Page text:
A story from Money Magazine put the week’s bad news from national retailers in perspective, proclaiming that “department stores are in a death spiral.”
It certainly looks that way. Sears and K-Mart are closing stores across the country, including here in Honolulu. Macy’s also shutting down stores by the dozens. And Kohl’s, the formerly high-flying retailer, saw sales slump during the Christmas season while online retailers continued to prosper.
If anything, the struggles of department stores during the 2016 holidays should serve mostly to reinforce the idea that there is no magical formula that traditional retailers can use to reverse trends that have been years in the making. Consumers have grown steadily more comfortable making the bulk of their purchases online, and they’ve come to expect low prices, deep discounting, and a huge selection of rapidly changing merchandise—all factors that undercut the classic, slow-moving department store model.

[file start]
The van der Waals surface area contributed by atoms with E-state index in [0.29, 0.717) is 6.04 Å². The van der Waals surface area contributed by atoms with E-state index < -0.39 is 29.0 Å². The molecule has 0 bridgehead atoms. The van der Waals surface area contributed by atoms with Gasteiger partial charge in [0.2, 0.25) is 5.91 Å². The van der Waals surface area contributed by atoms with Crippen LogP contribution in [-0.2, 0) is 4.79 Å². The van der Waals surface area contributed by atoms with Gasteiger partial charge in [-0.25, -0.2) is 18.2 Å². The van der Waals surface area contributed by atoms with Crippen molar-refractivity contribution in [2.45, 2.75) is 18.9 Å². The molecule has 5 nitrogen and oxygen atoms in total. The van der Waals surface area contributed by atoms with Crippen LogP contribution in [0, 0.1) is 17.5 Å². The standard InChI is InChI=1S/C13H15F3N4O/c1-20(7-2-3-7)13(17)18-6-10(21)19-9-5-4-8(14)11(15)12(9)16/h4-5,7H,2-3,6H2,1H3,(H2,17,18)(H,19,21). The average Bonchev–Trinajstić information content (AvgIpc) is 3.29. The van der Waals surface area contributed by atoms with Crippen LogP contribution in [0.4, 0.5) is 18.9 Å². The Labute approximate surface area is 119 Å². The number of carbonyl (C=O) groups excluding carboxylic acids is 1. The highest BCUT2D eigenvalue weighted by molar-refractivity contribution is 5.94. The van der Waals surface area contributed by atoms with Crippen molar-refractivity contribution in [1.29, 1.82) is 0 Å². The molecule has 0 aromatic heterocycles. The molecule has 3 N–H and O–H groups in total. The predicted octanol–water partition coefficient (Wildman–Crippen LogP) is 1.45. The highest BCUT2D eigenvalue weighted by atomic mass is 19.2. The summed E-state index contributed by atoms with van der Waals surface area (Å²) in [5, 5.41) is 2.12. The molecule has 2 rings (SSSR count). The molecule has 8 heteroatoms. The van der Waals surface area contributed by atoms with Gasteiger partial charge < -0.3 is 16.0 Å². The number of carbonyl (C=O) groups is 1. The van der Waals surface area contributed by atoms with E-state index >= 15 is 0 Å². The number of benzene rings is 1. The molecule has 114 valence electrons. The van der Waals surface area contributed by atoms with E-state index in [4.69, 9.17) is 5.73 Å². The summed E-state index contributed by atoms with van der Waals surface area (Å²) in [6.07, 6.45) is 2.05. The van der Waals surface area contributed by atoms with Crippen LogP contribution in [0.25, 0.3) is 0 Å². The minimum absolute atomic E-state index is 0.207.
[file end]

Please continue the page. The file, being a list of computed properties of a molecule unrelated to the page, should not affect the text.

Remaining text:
It’s no secret where shoppers are turning instead of department stores. American consumers spent a record high $91.7 billion online during the holiday season, up 11% over 2015. Amazon, the world’s largest e-retailer, dominated the season, accounting for nearly 40% of all online purchases during certain peak periods.
A story from Reuters notes that it’s not simply the shift to online shopping that has the traditional department stores on the ropes.
Apart from competition from Amazon, department stores have been hit by a shift in spending away from apparel to experiences such as dining out and traveling.
That’s right. People are not only shopping in different places, they’re shopping for different things.
Reading through the news, let’s be clear. I’m not worried about the department stores, except that this death spiral is just more bad news for newspapers and the delivery of news.
Those inserts featuring the familiar names of national retailers have traditionally been delivered as inserts in your local daily newspaper, and for decades provided a relatively robust source of income for the newspapers. Now it looks like they’ll be going the way of “Help Wanted” ads, real estate and automobile ads, which once fed the news business but now have almost disappeared from the pages of newspapers.
The retail closings are reflected in continuing layoffs of reporters, both at the national level (the Wall Street Journal and New York Times continue to shed reporters) and the local level (the Seattle Times has just announced another round of layoffs).
It’s not a pretty sight.